Melaleucas are blooming now; there’s a double row of Melaleuca linariifolia on Jefferson Street, on both sides of its intersection with Bancroft, and a nice row of them by the BART tracks on Masonic in Albany, among others. They look nifty in rows, with their profusion of tiny white flowers mounding the edges of the rounded crowns. One of their English names is “snow-in-summer,” a name shared with an easy herbaceous groundcover, Cerastium tomentosum. They look a little odd together, though, because they have such different color palettes: The tree is pale tan and slightly olive-ish green with creamy flowers, and the herb is silvery and cold white.
The other English name of the melaleucas on Jefferson street is “flaxleaf paperbark.” The leaves are small, thin, and stiff—almost prickly—and the bark is pale and very odd indeed. If you find one of these trees, touch it—poke it, in fact. The bark is thin and papery and exfoliates in bits and layers, but there’s so much depth to it that it feels densely foam-rubbery, much bouncier than cork. You press it and half expect the tree to object: “Oof!” It’s half the fun of knowing the tree.
That bark, though it looks like so much tinder, functions to protect the tree against fire, rather the way redwood bark does. Melaleucas are members of an Australian genus, mostly, and like eucalypts they have learned how to survive wildfires—in fact, fire is one of the conditions that select for melaleucas as opposed to other species. They tend to like wetter conditions that most eucs, though, so they compete better in marshy spots back home. They’re members of a taxon that stayed with Australia when the Gondwanaland supercontinent broke up, along with eucs and banksias and those other odd things like casaurinas. (It amazes me sometimes, how many of the Gondwana species thrive here—makes the place seem like a sort of biological antique shop.)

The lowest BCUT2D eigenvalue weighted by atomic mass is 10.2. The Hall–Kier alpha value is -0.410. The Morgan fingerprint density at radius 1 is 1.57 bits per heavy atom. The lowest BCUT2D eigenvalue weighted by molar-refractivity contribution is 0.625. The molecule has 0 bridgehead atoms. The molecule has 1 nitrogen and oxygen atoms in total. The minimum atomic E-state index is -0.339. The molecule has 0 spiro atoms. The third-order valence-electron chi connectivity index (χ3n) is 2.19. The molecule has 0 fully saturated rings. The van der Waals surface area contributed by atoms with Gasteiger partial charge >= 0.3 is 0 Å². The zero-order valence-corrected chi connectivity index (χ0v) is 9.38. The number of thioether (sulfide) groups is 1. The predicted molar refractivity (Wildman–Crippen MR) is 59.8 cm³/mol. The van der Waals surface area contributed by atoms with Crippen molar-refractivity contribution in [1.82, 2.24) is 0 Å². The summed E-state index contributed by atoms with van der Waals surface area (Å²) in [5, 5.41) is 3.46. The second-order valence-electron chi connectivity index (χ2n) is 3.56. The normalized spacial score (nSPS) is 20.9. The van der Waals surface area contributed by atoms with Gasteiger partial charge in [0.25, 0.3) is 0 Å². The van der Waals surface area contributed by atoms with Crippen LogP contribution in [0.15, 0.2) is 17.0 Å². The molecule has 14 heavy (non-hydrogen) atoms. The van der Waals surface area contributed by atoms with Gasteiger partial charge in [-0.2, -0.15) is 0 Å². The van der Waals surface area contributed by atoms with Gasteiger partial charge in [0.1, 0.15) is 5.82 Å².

From what I’ve seen, the melaleucas planted most often here are that flaxleaf paperbark and its cousin Melaleuca quinquenervia, cajeput tree. I haven’t heard of their being invasive in California—and they stand little chance of invading our wildlands from the sites I’ve seen them in, surrounded by pavement—but cajeput is certainly a pest back East, especially in Florida. In several states there, it’s an official weed. It’s threatening the Everglades, substituting a practical monoculture of its biologically useless seed-lings for the sawgrass that is the foundation of that incredible, unique environment.
Another cousin, Melaleuca alternifolia, is the source of that medicinal fad, tea tree oil. It occurs naturally in only a small area of New South Wales, but people have been making plantations of it all over. The yield of oil is scant—one or two percent of the weight of leaves and branches that get distilled—so if the stuff tests out well enough to get really popular, it’s going to take a lot of trees and land. I have found it to be pretty allergenic and straightforwardly irritating when aerosolized (as in a topical spray) myself, so be warned. It certainly smells… effective.
In California flaxleaf paperbark is popular as a street tree, for good reason. It’s droughty but tolerates water and poor drainage, which we get with our clay soils and aggravate with city conditions like paving and compacting soils. It’s easy on sidewalks, doesn’t buckle them much. It’s short, so it works well under powerlines. And it’s pretty! It seems worth the bit of labor it requires, sweeping up its spent flowers in summer.
There are 170 to 200 species of melaleucas (the number is disputed, as species are still being described) and some are pretty handsome. Many have flowers that resemble those of bottlebrush—no surprise, as they’re close relatives. It would be interesting to see what others would make it as street trees, though the example of invasive cajeput would suggest caution. Meanwhile, go have a look at the flaxleaf paperbarks in and around Berkeley. They’re handsome as single specimen trees, but the effect of a row of them lining a street is grand. And go ahead; give one a squeeze.